On 21 April 2021 the Second Section of the Valencia Court of Appeal sentenced the defendant to three years in prison and a fine. The fact that the defendant was a repeat offender and the large volume of goods seized were taken into account.

In 2018, a store in the Manises Industrial Park in Valencia was raided. The defendant had been offering handbags bearing metallic plates of different brands and storing metallic plates as well as unbranded handbags.

The Court indicated that it was clear from the evidence that there had been a commercial purpose to the defendant's actions, due to:

  • the volume of goods located at the shop, which was open to the public;
  • the fact that the products had been displayed on shelves; and
  • the fact that the store was located in an industrial park, from which it could also be inferred that wholesale trade had been taking place.

The Court emphasised that the products had been offered in the full knowledge that they had registered trademarks, given that the defendant had been sentenced previously for IP crimes and that there was a variety of trademarks involved and all were well known.

The Court mentioned that:

  • the handbags bore the logos of highly renowned registered trademarks;
  • the logos used were identical or confusingly similar to the originals; and
  • the circumstances of the sale were of secondary importance, due to the reputation of the trademarks concerned.

The defendant did not provide invoices regarding the origin of the products seized, an investigative step that was requested by the trademark holders during criminal proceedings and by the Court. Neither did the defendant give any explanation of the origin or destination of the products during the trial hearing, nor that he had a licence from the trademark holders to sell the products.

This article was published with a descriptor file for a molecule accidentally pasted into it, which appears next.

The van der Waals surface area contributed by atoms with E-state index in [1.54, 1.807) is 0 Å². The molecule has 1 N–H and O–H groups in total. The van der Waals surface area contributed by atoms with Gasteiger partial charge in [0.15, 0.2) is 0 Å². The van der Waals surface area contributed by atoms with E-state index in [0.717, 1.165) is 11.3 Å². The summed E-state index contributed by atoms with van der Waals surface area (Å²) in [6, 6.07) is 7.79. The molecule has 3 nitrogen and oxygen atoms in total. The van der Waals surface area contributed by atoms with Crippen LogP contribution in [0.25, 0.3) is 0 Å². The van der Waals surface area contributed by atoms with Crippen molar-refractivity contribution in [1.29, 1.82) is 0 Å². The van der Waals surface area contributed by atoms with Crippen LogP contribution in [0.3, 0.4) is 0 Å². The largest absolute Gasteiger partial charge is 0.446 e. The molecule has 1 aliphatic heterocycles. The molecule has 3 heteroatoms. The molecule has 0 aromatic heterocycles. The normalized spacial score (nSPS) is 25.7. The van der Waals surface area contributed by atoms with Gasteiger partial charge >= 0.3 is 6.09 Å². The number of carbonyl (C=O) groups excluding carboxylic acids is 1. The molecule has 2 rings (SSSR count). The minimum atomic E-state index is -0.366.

The counterfeit nature of the goods was confirmed by the report examined and ratified during the trial hearing. This was not refuted by the defence with any other report.

Moreover, as already stated, in addition to possessing the seized bags intended for sale, the defendant also stored and manufactured such items for subsequent distribution.

The Court found that the facts constituted an IP crime, punishable under article 274(1) of the Criminal Code – specifically, paragraphs (a), relating to manufacture or production and (b), relating to the offer, distribution or trade wholesale of goods, based on the wording in force at the time the offence took place. The Criminal Code establishes the penalty of three years' imprisonment and the payment of a fine.

The Court also ordered the defendant to pay compensation for moral damages to the trademark holders, since an implied loss existed in the offering of the counterfeit goods. To calculate the amount of damages, the Court considered the average price of the goods, adding a further 25% (the minimum profit that the trademark holders would obtain), as claimed by the trademark holders.

Finally, the costs of both the proceedings and the private prosecutors were awarded against the defendant.

For further information on this topic please contact Victoria López at Grau & Angulo by telephone (+34 93 202 34 56) or email ([email protected]). The Grau & Angulo website can be accessed at www.ga-ip.com.